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Types of Grills

There are many alternative methods for getting grilled food cooked and into your mouth. Here are a list of options:

Charcoal Grills and Ovens: Anything that uses Coal, Charcoal, Briquets or lava rocks falls into this category. Here are the ways to get these items burning hot:

Gas/Propane/Liquid Petroleum Grills — Some of the more commonly used types in patio grilling. Usually there is a tank adjacent to or underneath the actual grilling area. This easy-to-light style of grilling, although not the most affordable, isconsidered one of the easiest for the less experienced weekend chefs. 

Electric Grills — An ‘80's fad that didn’t catch on, was supposed to add ease and affordability to outdoor living. These grills rival there ‘90's brother, the electric car — great idea, not innovative enough. 

Charcoal/Wood Burning — the least expensive and most space savings form of grilling. Smaller balcony owners can use a table top grill (a small square grill perfect for two, i.e. hibachis) or a kettle-type grill. The kettle grill comes in charcoal burning or propane styles so if you don’t want to deal with lighter fluid, matches and newspaper -- go gas. But remember, nothing rivals a wood burning flame. 

Log Burning Pits: This is the oldest form of barbequing. Just dig a hole in the ground, cut up some dead trees and start burning. Place a metal grid over the flames and throw the meat and veggies on. (Odds are pretty good if you don’t have yard space for a garden, you probably don’t have anywhere to dig a pit, either – but just in case.)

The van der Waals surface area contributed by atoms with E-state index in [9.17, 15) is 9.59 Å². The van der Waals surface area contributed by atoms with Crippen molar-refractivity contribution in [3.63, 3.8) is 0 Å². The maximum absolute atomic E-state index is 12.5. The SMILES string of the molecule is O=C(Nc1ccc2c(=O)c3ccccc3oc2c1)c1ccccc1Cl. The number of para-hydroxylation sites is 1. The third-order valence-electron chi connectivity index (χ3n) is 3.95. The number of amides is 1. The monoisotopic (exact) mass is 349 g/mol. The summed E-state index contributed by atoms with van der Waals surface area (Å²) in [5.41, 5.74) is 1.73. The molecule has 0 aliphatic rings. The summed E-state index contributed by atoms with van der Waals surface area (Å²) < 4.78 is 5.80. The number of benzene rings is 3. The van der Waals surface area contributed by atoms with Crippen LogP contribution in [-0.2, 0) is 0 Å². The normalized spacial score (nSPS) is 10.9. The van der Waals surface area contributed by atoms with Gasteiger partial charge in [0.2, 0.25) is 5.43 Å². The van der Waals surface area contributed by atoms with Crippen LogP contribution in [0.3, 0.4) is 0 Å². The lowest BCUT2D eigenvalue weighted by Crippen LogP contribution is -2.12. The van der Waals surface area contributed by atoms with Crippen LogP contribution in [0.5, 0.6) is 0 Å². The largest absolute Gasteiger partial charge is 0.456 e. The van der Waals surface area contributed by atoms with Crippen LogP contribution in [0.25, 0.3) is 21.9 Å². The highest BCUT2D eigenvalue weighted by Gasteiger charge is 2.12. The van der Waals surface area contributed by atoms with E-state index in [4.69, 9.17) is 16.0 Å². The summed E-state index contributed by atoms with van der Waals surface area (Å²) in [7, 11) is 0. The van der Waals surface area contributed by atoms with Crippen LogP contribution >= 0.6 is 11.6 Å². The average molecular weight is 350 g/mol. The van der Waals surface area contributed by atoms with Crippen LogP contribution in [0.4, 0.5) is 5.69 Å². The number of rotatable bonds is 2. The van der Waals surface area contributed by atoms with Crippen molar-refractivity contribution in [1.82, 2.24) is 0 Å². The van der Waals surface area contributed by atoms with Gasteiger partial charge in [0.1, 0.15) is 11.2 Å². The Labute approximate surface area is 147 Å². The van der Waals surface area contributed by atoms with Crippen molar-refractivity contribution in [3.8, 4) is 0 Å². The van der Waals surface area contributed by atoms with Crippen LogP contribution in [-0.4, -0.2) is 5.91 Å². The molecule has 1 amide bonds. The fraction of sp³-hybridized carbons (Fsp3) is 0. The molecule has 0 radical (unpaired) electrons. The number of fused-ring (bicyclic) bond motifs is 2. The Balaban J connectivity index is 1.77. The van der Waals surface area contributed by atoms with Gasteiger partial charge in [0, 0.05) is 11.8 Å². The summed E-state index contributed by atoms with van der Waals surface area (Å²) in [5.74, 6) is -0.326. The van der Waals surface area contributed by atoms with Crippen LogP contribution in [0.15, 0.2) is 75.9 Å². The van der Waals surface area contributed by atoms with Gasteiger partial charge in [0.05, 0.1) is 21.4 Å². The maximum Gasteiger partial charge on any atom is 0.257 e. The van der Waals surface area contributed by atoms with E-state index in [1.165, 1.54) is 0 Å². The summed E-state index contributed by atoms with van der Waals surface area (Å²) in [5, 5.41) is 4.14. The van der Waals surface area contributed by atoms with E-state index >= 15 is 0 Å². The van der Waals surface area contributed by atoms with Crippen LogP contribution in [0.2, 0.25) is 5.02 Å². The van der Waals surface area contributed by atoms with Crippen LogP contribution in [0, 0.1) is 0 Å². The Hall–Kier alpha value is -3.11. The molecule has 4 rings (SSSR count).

Prime Log Pits: The best modernized barbequer around. But don’t think you’re going to grill with this machine and don’t think you can buy one for your teensy-weensy balcony. These monsters have a separate area for the burning wood and a large barrel drum where the food cooks.

Popular Valve Pits: A more affordable version of the Prime Log Pit. These are more universally available but still probably a little to large for an average urban balcony. These machines use wood chunks, as opposed to logs and the metal tends to be a bit thinner.

Wood Burning Ovens: This is an even more affordable version of the Prime Log Pit and may just fit on your balcony. This slicker version, uses wood pellets and is therefore smaller — but you compromise the smokey flavor by using this model.

Water Smokers: Don’t confuse this with grilling or barbequing. This cylindrical machine stands approximately 3 feet high and 2 feet wide so you could conceivably stick one on your balcony. They’re usually powered by electricity or charcoal and are very good for foods that benefit from light smoking and added moisture i.e., meats that are low in fat, fishes and even cheeses.